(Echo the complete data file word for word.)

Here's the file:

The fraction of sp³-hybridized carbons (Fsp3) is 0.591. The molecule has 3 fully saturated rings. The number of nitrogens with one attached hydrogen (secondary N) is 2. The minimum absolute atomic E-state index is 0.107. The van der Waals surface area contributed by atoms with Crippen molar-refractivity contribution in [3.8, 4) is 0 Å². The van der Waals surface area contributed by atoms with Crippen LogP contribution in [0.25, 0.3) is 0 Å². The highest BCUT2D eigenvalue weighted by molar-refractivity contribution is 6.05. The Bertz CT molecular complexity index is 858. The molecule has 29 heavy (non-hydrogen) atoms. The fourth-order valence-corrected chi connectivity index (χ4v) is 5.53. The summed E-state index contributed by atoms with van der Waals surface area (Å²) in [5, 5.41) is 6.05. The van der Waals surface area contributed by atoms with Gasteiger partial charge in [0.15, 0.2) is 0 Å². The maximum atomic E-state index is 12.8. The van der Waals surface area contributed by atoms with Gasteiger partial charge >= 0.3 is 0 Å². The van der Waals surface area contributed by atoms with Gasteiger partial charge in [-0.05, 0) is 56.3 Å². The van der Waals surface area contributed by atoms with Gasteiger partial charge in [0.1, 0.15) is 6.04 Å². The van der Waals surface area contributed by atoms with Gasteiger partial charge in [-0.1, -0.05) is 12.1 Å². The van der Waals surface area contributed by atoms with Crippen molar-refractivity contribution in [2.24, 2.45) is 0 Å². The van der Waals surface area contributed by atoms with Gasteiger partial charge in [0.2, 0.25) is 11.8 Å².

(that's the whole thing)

The fraction of sp³-hybridized carbons (Fsp3) is 0.591. The molecule has 3 fully saturated rings. The number of nitrogens with one attached hydrogen (secondary N) is 2. The minimum absolute atomic E-state index is 0.107. The van der Waals surface area contributed by atoms with Crippen molar-refractivity contribution in [3.8, 4) is 0 Å². The van der Waals surface area contributed by atoms with Crippen LogP contribution in [0.25, 0.3) is 0 Å². The highest BCUT2D eigenvalue weighted by molar-refractivity contribution is 6.05. The Bertz CT molecular complexity index is 858. The molecule has 29 heavy (non-hydrogen) atoms. The fourth-order valence-corrected chi connectivity index (χ4v) is 5.53. The summed E-state index contributed by atoms with van der Waals surface area (Å²) in [5, 5.41) is 6.05. The van der Waals surface area contributed by atoms with Gasteiger partial charge in [0.15, 0.2) is 0 Å². The maximum atomic E-state index is 12.8. The van der Waals surface area contributed by atoms with Gasteiger partial charge >= 0.3 is 0 Å². The van der Waals surface area contributed by atoms with Gasteiger partial charge in [-0.05, 0) is 56.3 Å². The van der Waals surface area contributed by atoms with Gasteiger partial charge in [0.1, 0.15) is 6.04 Å². The van der Waals surface area contributed by atoms with Gasteiger partial charge in [-0.1, -0.05) is 12.1 Å². The van der Waals surface area contributed by atoms with Crippen molar-refractivity contribution in [2.24, 2.45) is 0 Å². The van der Waals surface area contributed by atoms with Gasteiger partial charge in [0.2, 0.25) is 11.8 Å².